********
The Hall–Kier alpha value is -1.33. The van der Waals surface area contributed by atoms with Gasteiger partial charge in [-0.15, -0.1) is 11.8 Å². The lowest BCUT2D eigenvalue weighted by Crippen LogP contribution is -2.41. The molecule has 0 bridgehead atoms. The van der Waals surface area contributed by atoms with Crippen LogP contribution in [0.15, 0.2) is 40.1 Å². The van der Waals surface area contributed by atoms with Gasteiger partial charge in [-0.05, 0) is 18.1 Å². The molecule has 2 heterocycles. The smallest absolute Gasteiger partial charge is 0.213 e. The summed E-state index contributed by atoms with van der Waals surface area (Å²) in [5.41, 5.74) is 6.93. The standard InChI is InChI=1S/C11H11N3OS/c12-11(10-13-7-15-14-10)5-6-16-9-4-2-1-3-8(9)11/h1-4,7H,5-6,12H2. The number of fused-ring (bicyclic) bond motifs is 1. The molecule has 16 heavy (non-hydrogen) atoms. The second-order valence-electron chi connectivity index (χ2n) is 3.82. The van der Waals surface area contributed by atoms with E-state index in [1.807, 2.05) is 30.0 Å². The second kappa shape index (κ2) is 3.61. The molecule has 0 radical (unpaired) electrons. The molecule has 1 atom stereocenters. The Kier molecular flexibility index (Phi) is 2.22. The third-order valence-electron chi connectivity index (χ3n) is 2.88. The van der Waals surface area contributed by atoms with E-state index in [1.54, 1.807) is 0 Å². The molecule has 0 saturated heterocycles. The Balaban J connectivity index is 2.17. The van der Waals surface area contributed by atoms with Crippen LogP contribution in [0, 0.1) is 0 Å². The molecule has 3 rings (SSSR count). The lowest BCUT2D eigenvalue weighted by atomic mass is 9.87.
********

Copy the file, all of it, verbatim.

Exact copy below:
The Hall–Kier alpha value is -1.33. The van der Waals surface area contributed by atoms with Gasteiger partial charge in [-0.15, -0.1) is 11.8 Å². The lowest BCUT2D eigenvalue weighted by Crippen LogP contribution is -2.41. The molecule has 0 bridgehead atoms. The van der Waals surface area contributed by atoms with Crippen LogP contribution in [0.15, 0.2) is 40.1 Å². The van der Waals surface area contributed by atoms with Gasteiger partial charge in [-0.05, 0) is 18.1 Å². The molecule has 2 heterocycles. The smallest absolute Gasteiger partial charge is 0.213 e. The summed E-state index contributed by atoms with van der Waals surface area (Å²) in [5.41, 5.74) is 6.93. The standard InChI is InChI=1S/C11H11N3OS/c12-11(10-13-7-15-14-10)5-6-16-9-4-2-1-3-8(9)11/h1-4,7H,5-6,12H2. The number of fused-ring (bicyclic) bond motifs is 1. The molecule has 16 heavy (non-hydrogen) atoms. The second-order valence-electron chi connectivity index (χ2n) is 3.82. The van der Waals surface area contributed by atoms with E-state index in [1.807, 2.05) is 30.0 Å². The second kappa shape index (κ2) is 3.61. The molecule has 0 radical (unpaired) electrons. The molecule has 1 atom stereocenters. The Kier molecular flexibility index (Phi) is 2.22. The third-order valence-electron chi connectivity index (χ3n) is 2.88. The van der Waals surface area contributed by atoms with E-state index in [1.54, 1.807) is 0 Å². The molecule has 0 saturated heterocycles. The Balaban J connectivity index is 2.17. The van der Waals surface area contributed by atoms with Crippen LogP contribution in [0, 0.1) is 0 Å². The molecule has 3 rings (SSSR count). The lowest BCUT2D eigenvalue weighted by atomic mass is 9.87.